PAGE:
Venkatarama Aiyar, J.
1. This is a petition under Art. 71(1) of the Constitution of India. On May 6, 1957, there was an election to the office of the President and Shri Rajendra Prasad was declared elected. Thereafter Dr. N. B. Khare filed the present petition describing himself as an intending candidate and alleging that there had been violations of the provisions of the Constitution and that the election was in consequence not valid. The prayers in the petition are 'that grave doubts the exist in connection with the Presidential election be enquired into, resolved and decided' and 'the entire proceedings of the Presidential election be quashed as void'.
2. The Registrar of this Court returned the petition as not being in conformity with the provisions of the Presidential and Vice-Presidential Elections Act, 1952 (XXXI of 1952), and as not satisfying the requirements of the Rules of this Court contained in O. XXXVII-A. Section 14 of Act XXXI of 1952 provides that no election shall be called in question except by an election petition presented to the Supreme Court in accordance with the provisions of the Act and of the Rules made by the Supreme Court under Art. 145 of the Constitution; and it further provides that it should be presented by any candidate at such election or by ten or more electors. The Rules framed by this Court with reference to this matter are contained in O. XXXVII-A. Rule 3 prescribes that a court-fee of the value of Rs. 250 should be paid on the petition and r. 12 requires the petitioner to deposit a sum of Rs. 2,000 in cash as security for the payment of costs that may become payable by him. The petitioner is not a person entitled to apply under s. 14 of the Act and his petition was also defective as it did not comply with the requirements of Rules 3 and 12. It was accordingly returned by the Registrar. Against that order, the present appeal had been brought.
3. It is firstly contended by Mr. Mani that the present petition is outside the purview of Act XXXI of 1952 and of O. XXXVII-A of the Supreme Court Rules. It is argued that the Supreme Court is invested with jurisdiction to enquire into and decide all doubts and disputes arising out of or in connection with the election of the President, that Act XXXI of 1952 and O. XXXVII-A apply only when there is a dispute as to the election, but where the petition is founded upon doubts as to the validity of the election, it is not covered either by the Act or the Rules. We are unable to accept this contention. When once an election has been held, any doubt concerning its validity is material only as a ground for setting aside the election and that in fact is the prayer in the petition itself. In substance the petition is one calling the election in question and it must satisfy the requirements of Act XXXI of 1952 and of the Rules in O. XXXVII-A.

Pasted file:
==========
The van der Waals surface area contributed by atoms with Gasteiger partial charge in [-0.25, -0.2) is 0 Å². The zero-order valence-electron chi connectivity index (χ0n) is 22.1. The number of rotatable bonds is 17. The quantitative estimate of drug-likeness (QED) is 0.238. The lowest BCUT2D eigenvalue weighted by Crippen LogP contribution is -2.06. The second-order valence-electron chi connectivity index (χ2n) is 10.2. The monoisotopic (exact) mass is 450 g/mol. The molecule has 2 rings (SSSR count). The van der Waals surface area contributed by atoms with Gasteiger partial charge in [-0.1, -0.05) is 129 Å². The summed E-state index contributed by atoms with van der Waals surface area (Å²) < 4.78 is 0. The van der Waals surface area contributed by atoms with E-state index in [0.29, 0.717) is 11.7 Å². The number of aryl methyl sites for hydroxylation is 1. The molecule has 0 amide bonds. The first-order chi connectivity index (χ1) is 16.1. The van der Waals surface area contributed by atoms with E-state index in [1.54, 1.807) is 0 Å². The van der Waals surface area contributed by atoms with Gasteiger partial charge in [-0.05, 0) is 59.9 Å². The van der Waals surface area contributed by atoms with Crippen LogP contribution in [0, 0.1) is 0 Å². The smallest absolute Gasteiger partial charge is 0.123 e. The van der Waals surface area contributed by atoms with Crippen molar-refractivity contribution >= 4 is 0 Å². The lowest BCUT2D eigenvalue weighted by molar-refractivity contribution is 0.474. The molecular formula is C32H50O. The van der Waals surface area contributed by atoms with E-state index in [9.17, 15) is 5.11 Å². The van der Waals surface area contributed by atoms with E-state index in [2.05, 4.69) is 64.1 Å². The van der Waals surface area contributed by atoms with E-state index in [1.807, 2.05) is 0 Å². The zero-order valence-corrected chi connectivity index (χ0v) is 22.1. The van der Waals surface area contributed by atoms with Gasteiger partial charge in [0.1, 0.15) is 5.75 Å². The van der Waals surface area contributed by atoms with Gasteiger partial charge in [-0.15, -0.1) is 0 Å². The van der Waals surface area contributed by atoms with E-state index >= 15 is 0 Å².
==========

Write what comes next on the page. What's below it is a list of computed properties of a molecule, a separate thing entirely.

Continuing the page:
4. It is next contended that the Act and the Rules in question are void on the ground that they derogate from the jurisdiction of the Supreme Court to enquire into and decide all disputes and doubts arising out of or in connection with the election of the President or the Vice-President. It is argued that under s. 18, the election could be set aside only on certain grounds and that further under clause (b) it could be done only if the result of the election is shown to have been materially affected, and that are restrictions on the jurisdiction conferred by Art. 71(1) and are ultra vires. Article 71(1) merely prescribes the forum in which disputes in connection with the election of the President and Vice-President would be enquired into. It does not prescribe the conditions under which the petition for setting aside an election could be presented. Under Art. 71(3), it is Parliament that is authorised to make law for regulating any matter relating to or connected with the election of the President or Vice-President, and Act XXXI of 1952 has been passed by Parliament in accordance with this provision. The right to stand for election and the right to move for setting aside an election are not common law rights. They must be conferred by statute and can be enforced only in accordance with the conditions laid down therein. The contention that the Act and the Rules derogate from the jurisdiction of the Supreme Court under Art. 71(1) must accordingly be rejected. The petitioner has, therefore, no right to move for setting aside the election except in accordance with the provisions of Act XXXI of 1952.
5. And finally it is contended that the petitioner has a right as a citizen to approach this Court under Art. 71(1) whenever an election has been held in breach of the constitutional provisions. For the reasons already given, this contention must fail. The right of a person to file an application for setting aside an election must be determined by the statute which gives it, and that statute is Act XXXI of 1952 passed under Art. 71(3). The petitioner must strictly bring himself within the four corners of that statute and has no rights apart from it. The order appealed against is clearly right and this appeal is dismissed.
6. Petition dismissed.